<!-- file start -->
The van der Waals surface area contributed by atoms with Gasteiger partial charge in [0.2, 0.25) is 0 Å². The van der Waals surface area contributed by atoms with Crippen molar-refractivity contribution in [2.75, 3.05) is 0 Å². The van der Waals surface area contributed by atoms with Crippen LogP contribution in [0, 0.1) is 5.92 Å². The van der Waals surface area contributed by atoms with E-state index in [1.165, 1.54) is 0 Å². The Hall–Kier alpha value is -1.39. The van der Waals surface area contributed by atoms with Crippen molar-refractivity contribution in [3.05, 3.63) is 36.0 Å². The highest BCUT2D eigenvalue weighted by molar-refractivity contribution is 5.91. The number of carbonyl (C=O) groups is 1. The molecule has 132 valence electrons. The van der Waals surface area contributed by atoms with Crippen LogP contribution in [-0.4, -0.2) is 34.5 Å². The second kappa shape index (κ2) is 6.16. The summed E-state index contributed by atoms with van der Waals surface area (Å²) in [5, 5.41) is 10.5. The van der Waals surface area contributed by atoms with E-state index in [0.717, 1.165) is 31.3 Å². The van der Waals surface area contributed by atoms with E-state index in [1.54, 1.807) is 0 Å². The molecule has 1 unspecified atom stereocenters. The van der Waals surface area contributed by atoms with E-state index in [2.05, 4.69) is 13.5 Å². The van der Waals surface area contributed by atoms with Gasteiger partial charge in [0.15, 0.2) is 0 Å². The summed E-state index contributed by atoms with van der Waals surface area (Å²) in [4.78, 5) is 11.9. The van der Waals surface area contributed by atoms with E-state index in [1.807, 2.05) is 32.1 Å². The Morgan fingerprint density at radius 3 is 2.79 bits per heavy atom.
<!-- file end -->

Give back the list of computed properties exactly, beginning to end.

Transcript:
The van der Waals surface area contributed by atoms with Gasteiger partial charge in [0.2, 0.25) is 0 Å². The van der Waals surface area contributed by atoms with Crippen molar-refractivity contribution in [2.75, 3.05) is 0 Å². The van der Waals surface area contributed by atoms with Crippen LogP contribution in [0, 0.1) is 5.92 Å². The van der Waals surface area contributed by atoms with E-state index in [1.165, 1.54) is 0 Å². The Hall–Kier alpha value is -1.39. The van der Waals surface area contributed by atoms with Crippen molar-refractivity contribution in [3.05, 3.63) is 36.0 Å². The highest BCUT2D eigenvalue weighted by molar-refractivity contribution is 5.91. The number of carbonyl (C=O) groups is 1. The molecule has 132 valence electrons. The van der Waals surface area contributed by atoms with Crippen LogP contribution in [-0.4, -0.2) is 34.5 Å². The second kappa shape index (κ2) is 6.16. The summed E-state index contributed by atoms with van der Waals surface area (Å²) in [5, 5.41) is 10.5. The van der Waals surface area contributed by atoms with E-state index in [0.717, 1.165) is 31.3 Å². The van der Waals surface area contributed by atoms with E-state index in [1.54, 1.807) is 0 Å². The molecule has 1 unspecified atom stereocenters. The van der Waals surface area contributed by atoms with E-state index in [2.05, 4.69) is 13.5 Å². The van der Waals surface area contributed by atoms with Gasteiger partial charge in [0.15, 0.2) is 0 Å². The summed E-state index contributed by atoms with van der Waals surface area (Å²) in [4.78, 5) is 11.9. The van der Waals surface area contributed by atoms with E-state index in [1.807, 2.05) is 32.1 Å². The Morgan fingerprint density at radius 3 is 2.79 bits per heavy atom.